2) … so Tunisia blew up. Also plagued by unemployment etc. Tunisia rebels against Ben Ali’s well-organized fascism. I am witness to black-clad secret police guys’ total ubiquity. Mediterranean resonating empathy I’ll repeat.

After Berlusconi wobbles Tunisia begins to blow. Click for credits and to enlarge

A small country Tunisia, one might say. Ok, but Tunisia’s rebellion infected Egypt.

Now THIS changed things entirely.

The Land of Pharaohs Wakes Up

Egyptian protests. March of the Millions: Tahrir Square. Click for a great night view

2) Egypt gets infected. The Arab world and beyond is following.

Well, given its ancientness & importance when Egypt sneezes a whole piece of the planet may catch pneumonia. Egypt is the most respected Arab state of all, beyond a doubt.

Digression. According to the Indian-British Indologist A. L. Basham – A Cultural History of India, Oxford 1975 p. XXI- “there are four main cradles of civilizations [on this planet]: 1.China. 2. The Indian subcontinent [probably the most influential in the very long run imo, MoR]. 3. The ‘Fertile Crescent‘ [ie Egypt, Eastern Canaan-Syria-Phoenicia, Mesopotamia ie Iraq, MoR]. 4. The Mediterranean, especially Greece and Italy.”

THIS was perhaps Cleopatra – found on the Esqulinus hill, one of the 7 h. Well …

[I'm starting - some scholars are starting - to suspect a North-Europe Hyperborean cradle too. Read here if you dare :-) ...]

Egypt is at the head of num 3 region (even though Iraq invented writing.) The Greeks totally recognized Egyptian and other Eastern influences.

[But some scholars in-between 1800s-1900s  - mainly German but not only - wanted ALL colonizing West's knowledge to be derived from an abstract ‘pure’ Greece in order to justify the exploitation of the lower-races. Winckelmann (1717 - 1768) earlier and Nietzsche (1844 – 1900) bear a foundational responsibility among the rest for this gloomy error]

Pythagoras (Πυθαγόρας) who spread a scientific-religious cult all over South Italy – which will affect Plato, ALL West science & the core of Christianity – travelled long years in Egypt, in the Middle East and Mesopotamia perhaps too: he was permeated by African and Eastern wisdom! Herodotus (Ἡρόδοτος) surely spent years in Egypt. Just 2 examples, the former being the greatest of them as for the future of Western culture.

Btw, the story of Julius Caesar, Mark Antony, Gaius Octavius and Cleopatra - do you remember it? (see above how sexy might have been Κλεοπάτρα, the last Pharaoh of Egypt; read this post)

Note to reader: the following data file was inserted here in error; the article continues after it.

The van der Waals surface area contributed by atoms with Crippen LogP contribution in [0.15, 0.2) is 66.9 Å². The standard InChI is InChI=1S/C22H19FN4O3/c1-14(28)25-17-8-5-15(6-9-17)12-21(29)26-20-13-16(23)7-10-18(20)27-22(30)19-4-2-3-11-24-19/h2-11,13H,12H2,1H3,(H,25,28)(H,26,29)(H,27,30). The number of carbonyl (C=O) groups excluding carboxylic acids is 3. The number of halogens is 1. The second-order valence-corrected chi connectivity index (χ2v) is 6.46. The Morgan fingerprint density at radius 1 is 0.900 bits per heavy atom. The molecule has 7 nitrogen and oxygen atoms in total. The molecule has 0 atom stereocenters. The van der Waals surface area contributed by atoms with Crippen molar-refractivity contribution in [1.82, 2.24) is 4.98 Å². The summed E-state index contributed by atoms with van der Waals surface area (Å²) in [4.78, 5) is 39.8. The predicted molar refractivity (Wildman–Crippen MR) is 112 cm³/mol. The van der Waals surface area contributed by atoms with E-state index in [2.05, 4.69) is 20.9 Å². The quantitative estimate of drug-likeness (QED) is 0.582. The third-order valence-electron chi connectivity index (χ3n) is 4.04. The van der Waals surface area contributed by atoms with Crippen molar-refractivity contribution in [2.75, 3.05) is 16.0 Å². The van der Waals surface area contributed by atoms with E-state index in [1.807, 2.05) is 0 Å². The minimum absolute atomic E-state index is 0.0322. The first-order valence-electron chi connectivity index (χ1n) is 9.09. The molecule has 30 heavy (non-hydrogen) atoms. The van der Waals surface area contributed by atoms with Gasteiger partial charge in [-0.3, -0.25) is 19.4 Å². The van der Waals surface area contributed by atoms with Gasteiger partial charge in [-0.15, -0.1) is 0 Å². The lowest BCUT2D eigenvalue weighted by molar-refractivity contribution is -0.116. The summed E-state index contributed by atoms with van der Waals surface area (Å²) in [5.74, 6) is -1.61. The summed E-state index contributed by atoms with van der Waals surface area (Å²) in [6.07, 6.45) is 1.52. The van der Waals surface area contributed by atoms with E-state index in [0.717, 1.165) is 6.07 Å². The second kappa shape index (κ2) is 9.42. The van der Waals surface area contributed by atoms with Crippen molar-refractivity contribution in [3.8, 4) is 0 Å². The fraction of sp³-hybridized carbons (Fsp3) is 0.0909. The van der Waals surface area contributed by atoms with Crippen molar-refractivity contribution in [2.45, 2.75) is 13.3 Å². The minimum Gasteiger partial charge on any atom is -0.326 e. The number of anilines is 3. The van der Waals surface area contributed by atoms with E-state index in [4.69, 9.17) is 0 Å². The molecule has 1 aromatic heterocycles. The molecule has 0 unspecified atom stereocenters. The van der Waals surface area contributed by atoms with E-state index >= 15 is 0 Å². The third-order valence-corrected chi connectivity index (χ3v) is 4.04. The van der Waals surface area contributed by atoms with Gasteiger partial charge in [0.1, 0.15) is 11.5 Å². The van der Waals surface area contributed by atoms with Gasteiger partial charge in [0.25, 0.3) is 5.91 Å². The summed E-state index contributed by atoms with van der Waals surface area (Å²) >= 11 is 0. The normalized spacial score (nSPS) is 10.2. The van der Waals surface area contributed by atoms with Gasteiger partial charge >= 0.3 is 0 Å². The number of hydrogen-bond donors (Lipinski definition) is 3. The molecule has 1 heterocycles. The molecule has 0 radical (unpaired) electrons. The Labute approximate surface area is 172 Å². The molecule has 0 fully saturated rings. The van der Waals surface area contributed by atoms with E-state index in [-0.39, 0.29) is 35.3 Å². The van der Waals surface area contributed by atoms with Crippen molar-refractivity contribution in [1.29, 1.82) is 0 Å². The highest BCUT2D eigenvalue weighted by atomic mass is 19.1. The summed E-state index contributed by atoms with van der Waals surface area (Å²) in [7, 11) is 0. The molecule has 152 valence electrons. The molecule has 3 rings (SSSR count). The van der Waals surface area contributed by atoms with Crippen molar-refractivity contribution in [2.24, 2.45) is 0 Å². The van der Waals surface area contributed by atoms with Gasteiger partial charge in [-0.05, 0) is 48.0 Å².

Now all is getting dangerous  – but also promising let’s hope for humankind.

ψ

So let us laugh a bit. Berlusconi-owned newspapers barked against France who dared enter Mare Nostrum ie the Med:

“Beyond the Alps they should remember once in a while that in their history they don’t just have Napoleon, they also have General Cambronne!” (ineffable Georgio Mulé)

Filippo Ceccarelli’s comment on the Roman daily Repubblica:

“Imagine which weight will be given, in that place of sheer humility that is Paris, to this saucy invitation from George Mulé.”

A wild laugh, that gave me a half hour of oblivion.

ψ

This whole Arab thing is dangerous but I am fascinated that many of these countries are more ancient than Italy or Greece.

It is important to understand that Syria, Egypt etc. are not only Arabic: they are much more (and earlier) than that (read 1, 2 – delighful Diana Haddad! – and especially 3)

The more ancient a country – pls be patient – the greater its reverberations in large parts of the world.

Hadn’t Islamic revolution started in Iran, former ancient (non Arabic) Persia at the head of a thousands-year-old Empire, great model for Alexander and later Rome?

Which also explains why Fascism, invented by the Italians – a complete and rich State theory & practice – was so influential in the world despite Italy’s negligible economical importance at that time.

Which applies even more to today’s Egypt. A whole piece of the world is now boiling because of the land of the Pharaohs.

ψ

As French Fernand Braudel loved to say – “civilizations are not mortal.”

Related posts:

Libya, Egypt, Tunisia, Syria etc. Arab Spring Revolutions seen from Rome (1)

The Southern Shores of the Mediterranean

Mare Nostrum, Patriarchy, Omertà. 1

Mare Nostrum, Patriarchy, Omertà. 2

Permanences. Rome and Carthage

Love Words from Egypt

Echoes from the Mediterranean. Part 1


Echoes from the Mediterranean. Part 2

Folks of the Mediterranean Sea